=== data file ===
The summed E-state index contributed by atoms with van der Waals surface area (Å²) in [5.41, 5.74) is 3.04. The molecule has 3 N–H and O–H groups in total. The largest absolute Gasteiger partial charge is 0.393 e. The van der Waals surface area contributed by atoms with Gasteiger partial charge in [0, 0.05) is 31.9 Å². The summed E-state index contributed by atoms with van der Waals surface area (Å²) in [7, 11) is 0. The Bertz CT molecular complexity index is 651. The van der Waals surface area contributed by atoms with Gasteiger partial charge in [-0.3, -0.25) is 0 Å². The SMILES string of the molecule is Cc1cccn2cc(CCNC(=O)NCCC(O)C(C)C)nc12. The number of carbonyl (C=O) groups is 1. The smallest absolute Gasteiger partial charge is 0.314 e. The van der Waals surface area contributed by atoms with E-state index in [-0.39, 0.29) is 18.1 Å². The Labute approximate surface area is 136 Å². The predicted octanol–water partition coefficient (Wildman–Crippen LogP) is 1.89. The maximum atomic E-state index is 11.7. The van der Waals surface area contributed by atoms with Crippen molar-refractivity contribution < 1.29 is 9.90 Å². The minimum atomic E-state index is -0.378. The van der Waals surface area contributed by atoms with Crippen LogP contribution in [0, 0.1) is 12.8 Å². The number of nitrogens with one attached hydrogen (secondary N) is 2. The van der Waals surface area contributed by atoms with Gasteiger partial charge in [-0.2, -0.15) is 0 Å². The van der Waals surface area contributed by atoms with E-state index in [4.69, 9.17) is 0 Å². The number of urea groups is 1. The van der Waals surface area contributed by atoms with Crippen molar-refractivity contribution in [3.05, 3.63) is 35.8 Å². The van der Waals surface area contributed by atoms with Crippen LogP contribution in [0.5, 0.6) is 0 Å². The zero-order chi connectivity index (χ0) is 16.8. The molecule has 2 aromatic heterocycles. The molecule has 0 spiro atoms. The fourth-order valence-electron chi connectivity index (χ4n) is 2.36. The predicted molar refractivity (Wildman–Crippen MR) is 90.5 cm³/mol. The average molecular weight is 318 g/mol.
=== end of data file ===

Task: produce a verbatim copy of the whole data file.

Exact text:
The summed E-state index contributed by atoms with van der Waals surface area (Å²) in [5.41, 5.74) is 3.04. The molecule has 3 N–H and O–H groups in total. The largest absolute Gasteiger partial charge is 0.393 e. The van der Waals surface area contributed by atoms with Gasteiger partial charge in [0, 0.05) is 31.9 Å². The summed E-state index contributed by atoms with van der Waals surface area (Å²) in [7, 11) is 0. The Bertz CT molecular complexity index is 651. The van der Waals surface area contributed by atoms with Gasteiger partial charge in [-0.3, -0.25) is 0 Å². The SMILES string of the molecule is Cc1cccn2cc(CCNC(=O)NCCC(O)C(C)C)nc12. The number of carbonyl (C=O) groups is 1. The smallest absolute Gasteiger partial charge is 0.314 e. The van der Waals surface area contributed by atoms with E-state index in [-0.39, 0.29) is 18.1 Å². The Labute approximate surface area is 136 Å². The predicted octanol–water partition coefficient (Wildman–Crippen LogP) is 1.89. The maximum atomic E-state index is 11.7. The van der Waals surface area contributed by atoms with Crippen molar-refractivity contribution < 1.29 is 9.90 Å². The minimum atomic E-state index is -0.378. The van der Waals surface area contributed by atoms with Crippen LogP contribution in [0, 0.1) is 12.8 Å². The number of nitrogens with one attached hydrogen (secondary N) is 2. The van der Waals surface area contributed by atoms with Gasteiger partial charge in [-0.2, -0.15) is 0 Å². The van der Waals surface area contributed by atoms with E-state index in [4.69, 9.17) is 0 Å². The number of urea groups is 1. The van der Waals surface area contributed by atoms with Crippen molar-refractivity contribution in [3.05, 3.63) is 35.8 Å². The van der Waals surface area contributed by atoms with Crippen LogP contribution in [0.5, 0.6) is 0 Å². The zero-order chi connectivity index (χ0) is 16.8. The molecule has 2 aromatic heterocycles. The molecule has 0 spiro atoms. The fourth-order valence-electron chi connectivity index (χ4n) is 2.36. The predicted molar refractivity (Wildman–Crippen MR) is 90.5 cm³/mol. The average molecular weight is 318 g/mol.